Figure 3.Wavefront reconstruction by 30th order Zernike polynomials. (a) The reconstructed wavefront by the 30th order Zernike polynomials, (b) the radial Zernike coefficients comparison between the target wavefront and the reconstructed wavefront, (c) the reconstructed error between the target wavefront and the reconstructed wavefront, and (d) the coefficient error of the target wavefront and the reconstructed wavefront.
Current Optics and Photonics 2023; 7: 692-700https://doi.org/10.3807/COPP.2023.7.6.692

Fig 4.

Figure 4.Wavefront reconstruction by 50th order Zernike polynomials. (a) The reconstructed wavefront by the 50th order Zernike polynomials, (b) the radial Zernike coefficients comparison between the target wavefront and the reconstructed wavefront, (c) the reconstructed error between the target wavefront and the reconstructed wavefront, and (d) the coefficient error of the target wavefront and the reconstructed wavefront.
Current Optics and Photonics 2023; 7: 692-700https://doi.org/10.3807/COPP.2023.7.6.692

Fig 5.

Figure 5.Peak-to-valley (PV) and root mean square (RMS) values of error of the reconstructed wavefront with respect to the order of the radial Zernike polynomials in use. The wavefront error is dramatically reduced when using radial Zernike polynomials of order 50th or higher.
Current Optics and Photonics 2023; 7: 692-700https://doi.org/10.3807/COPP.2023.7.6.692

Fig 6.

Figure 6.The preparation of the wavefronts under noisy condition. (a) Target wavefront with random noise with signal-to-noise ratio of 10, (b) the magnified wavefront generated from the target wavefront with noise, and (c) the measured wavefront by subtraction of the noised wavefront (a) and (b).
Current Optics and Photonics 2023; 7: 692-700https://doi.org/10.3807/COPP.2023.7.6.692

Fig 7.

Figure 7.Wavefront reconstruction with noised target wavefront by 50th order Zernike polynomials. (a) The reconstructed wavefront by the 50th order Zernike polynomials, (b) the radial Zernike coefficients comparison between the target wavefront and the reconstructed wavefront, (c) the reconstructed error between the target wavefront and the reconstructed wavefront, and (d) the coefficient error of the target wavefront and the reconstructed wavefront.
Current Optics and Photonics 2023; 7: 692-700https://doi.org/10.3807/COPP.2023.7.6.692

Fig 8.

Figure 8.The dependence of the reconstruction error with the signal to noise ratio.
Current Optics and Photonics 2023; 7: 692-700https://doi.org/10.3807/COPP.2023.7.6.692

TABLE 1 Mathematical expression for the radial and reduced radial polynomials with the corresponding Noll’s notation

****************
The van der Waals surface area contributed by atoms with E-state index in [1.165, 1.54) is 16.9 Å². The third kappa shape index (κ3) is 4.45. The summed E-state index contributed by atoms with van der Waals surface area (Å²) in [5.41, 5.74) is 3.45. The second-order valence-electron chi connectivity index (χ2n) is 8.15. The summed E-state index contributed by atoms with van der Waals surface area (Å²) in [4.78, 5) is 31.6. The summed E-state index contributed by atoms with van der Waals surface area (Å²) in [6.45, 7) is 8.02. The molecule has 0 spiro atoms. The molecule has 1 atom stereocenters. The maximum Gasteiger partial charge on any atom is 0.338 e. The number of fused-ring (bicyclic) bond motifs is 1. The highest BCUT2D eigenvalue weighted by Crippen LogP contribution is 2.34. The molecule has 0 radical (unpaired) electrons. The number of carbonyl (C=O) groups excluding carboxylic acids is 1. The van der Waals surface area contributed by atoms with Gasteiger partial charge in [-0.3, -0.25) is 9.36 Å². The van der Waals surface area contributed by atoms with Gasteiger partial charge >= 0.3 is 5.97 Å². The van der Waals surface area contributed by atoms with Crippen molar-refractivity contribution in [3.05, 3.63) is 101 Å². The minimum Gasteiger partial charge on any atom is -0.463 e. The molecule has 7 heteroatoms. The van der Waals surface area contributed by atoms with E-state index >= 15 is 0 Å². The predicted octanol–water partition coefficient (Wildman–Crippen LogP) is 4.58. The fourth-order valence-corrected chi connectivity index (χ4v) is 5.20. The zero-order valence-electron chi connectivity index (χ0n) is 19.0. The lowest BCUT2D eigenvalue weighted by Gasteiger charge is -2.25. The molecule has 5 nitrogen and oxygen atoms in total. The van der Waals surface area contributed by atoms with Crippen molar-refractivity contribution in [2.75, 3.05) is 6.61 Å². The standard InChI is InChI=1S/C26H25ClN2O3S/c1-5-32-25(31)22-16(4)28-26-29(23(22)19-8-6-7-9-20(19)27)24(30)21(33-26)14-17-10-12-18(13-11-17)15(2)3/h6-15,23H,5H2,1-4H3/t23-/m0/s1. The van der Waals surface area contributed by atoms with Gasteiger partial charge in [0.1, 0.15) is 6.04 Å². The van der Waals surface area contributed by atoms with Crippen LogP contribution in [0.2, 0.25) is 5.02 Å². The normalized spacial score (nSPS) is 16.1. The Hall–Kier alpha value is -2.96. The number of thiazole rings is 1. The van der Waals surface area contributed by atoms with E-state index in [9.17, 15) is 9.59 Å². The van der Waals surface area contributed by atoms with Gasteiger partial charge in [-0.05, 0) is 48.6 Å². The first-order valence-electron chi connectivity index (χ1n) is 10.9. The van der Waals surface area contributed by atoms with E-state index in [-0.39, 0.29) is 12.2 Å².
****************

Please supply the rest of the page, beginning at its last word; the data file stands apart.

Noll’s Notation (j)Radial Polynomials, Rj(ρ)Reduced Radial Polynomials, Rj()
1R1(ρ) = 1R1() = 1 = R1(ρ)
2R2(ρ) = 2ρR2() = 2aρ = aR2(ρ)
3R3(ρ) = 2ρR3() = 2aρ = aR3(ρ)
4R4(ρ) = 3(2ρ2 − 1)R4() = 3(2a2ρ2 − 1) = a2R4(ρ) + 3(a2 − 1)R1(ρ)
5R5(ρ) = 6ρ2R5() = 6a2ρ2 = a2R5(ρ)
6R6(ρ) = 6ρ2R6() = 6a2ρ2 = a2R6(ρ)
7R7(ρ) = 8(3ρ3 − 2ρ)R7() = 8(3a3ρ3 − 2) = a3R7(ρ) − 8a(a2 − 1)R2(ρ)
8R8(ρ) = 8(3ρ3 − 2ρ)R8() = 8(3a3ρ3 − 2) = a3R8(ρ) − 8a(a2 − 1)R3(ρ)
9R9(ρ) = 8ρ3R9() = 8a3ρ3 = a3R9(ρ)
10R11(ρ) = 5(6ρ4 − 6ρ2 + 1)R10() = 8a3ρ3 = a3R10(ρ)
100R100(ρ) = 28(78ρ13 − 132ρ11 + 55ρ9)R100() = 28(78a13ρ13 − 132a11ρ11 + 55a9ρ9) = 35a9(13a4 − 24a2 + 11)R54(ρ) + 242a11(a2 − 1)R76(ρ) + a13R100(ρ)
300R300(ρ) = 48ρ23R300() = 48a23ρ23 = a23R300(ρ)
400R400(ρ) = 56(2,925ρ27 − 7,800ρ25 + 6,900ρ23 − 2,400ρ21)R400() = 56(2,925a27ρ27 − 7,800a25ρ25 + 6,900a23ρ23 − 2,400a21ρ21)= 2154a21(117a6 − 325a4 + 300a2 − 92)R252(ρ) + 242a23(27a4 − 52a2 + 25)R298(ρ) + 2182a25(a2 − 1)R346(ρ) + a27R400(ρ)

TABLE 2 Mathematical expression of transformation matrix by shear amount

Mi,jValueMi,jValue
M1,11M24,1235a4(a2 − 1)
M2,2aM24,24a6
M3,3aM25,1535a4(a2 − 1)
M4,13(a2 − 1)M25,25a6
M4,4a2M26,1435a4(a2 − 1)
M5,5a2M26,26a6
M7,38a(a2 − 1)M28,28a6
M7,7a3M29,34a(7a6 − 15a4 + 10a2 − 2)
M8,28a(a2 − 1)M29,78a3(7a4 − 15a2 + 5)
M8,8a3M29,1748a5(a2 − 1)
M10,10a3M30,24a(7a6 − 15a4 + 10a2 − 2)
M11,15(a4 − 3a2 + 1)M30,88a3(7a4 − 15a2 + 5)
M11,415a2(a2 − 1)M30,1648a5(a2 − 1)
M11,11a4M30,30a7
M12,615a2(a2 − 1)M31,98a3(7a4 − 15a2 + 5)
M12,12a4M31,1948a5(a2 − 1)
M13,515a2(a2 − 1)M31,31a7
M13,13a4M32,108a3(7a4 − 15a2 + 5)
M14,14a4M31,1848a5(a2 − 1)
M15,15a4M32,32a7
M16,23a(5a4 − 8a2 + 3)M33,2148a5(a2 − 1)
M16,824a3(a2 − 1)M33,33a7
M16,16a5M34,2048a5(a2 − 1)
M17,33a(5a4 − 8a2 + 3)M34,34a7
M17,724a3(a2 − 1)M35,35a7
M17,17a5M36,36a7
M18,1024a3(a2 − 1)M37,142a8 − 105a6 + 90a4 − 30a2 + 3
M18,18a5M37,43a2(28a6 − 63a4 + 45a2 − 10)
M19,924a3(a2 − 1)M37,1145a4(4a4 − 7a2 + 3)
M19,19a5M37,2263a6(a2 − 1)
M21,21a5M37,2263a6(a2 − 1)
M22,17(5a6 − 10a4 + 6a2 − 1)M37,37a8
M22,421a2(3a4 − 5a2 + 2)......
M22,1135a4(a2 − 1)M100,5435a9(13a4 − 24a2 + 11)
M22,22a6......
M23,521a2(3a4 − 5a2 + 2)M200,7615a11(969a8 − 3,264a6 + 4,080a4 − 2,240a2 + 455)
M23,1335a4(a2 − 1)
M23,23a6......
M24,621a2(3a4 − 5a2 + 2)M400,400a27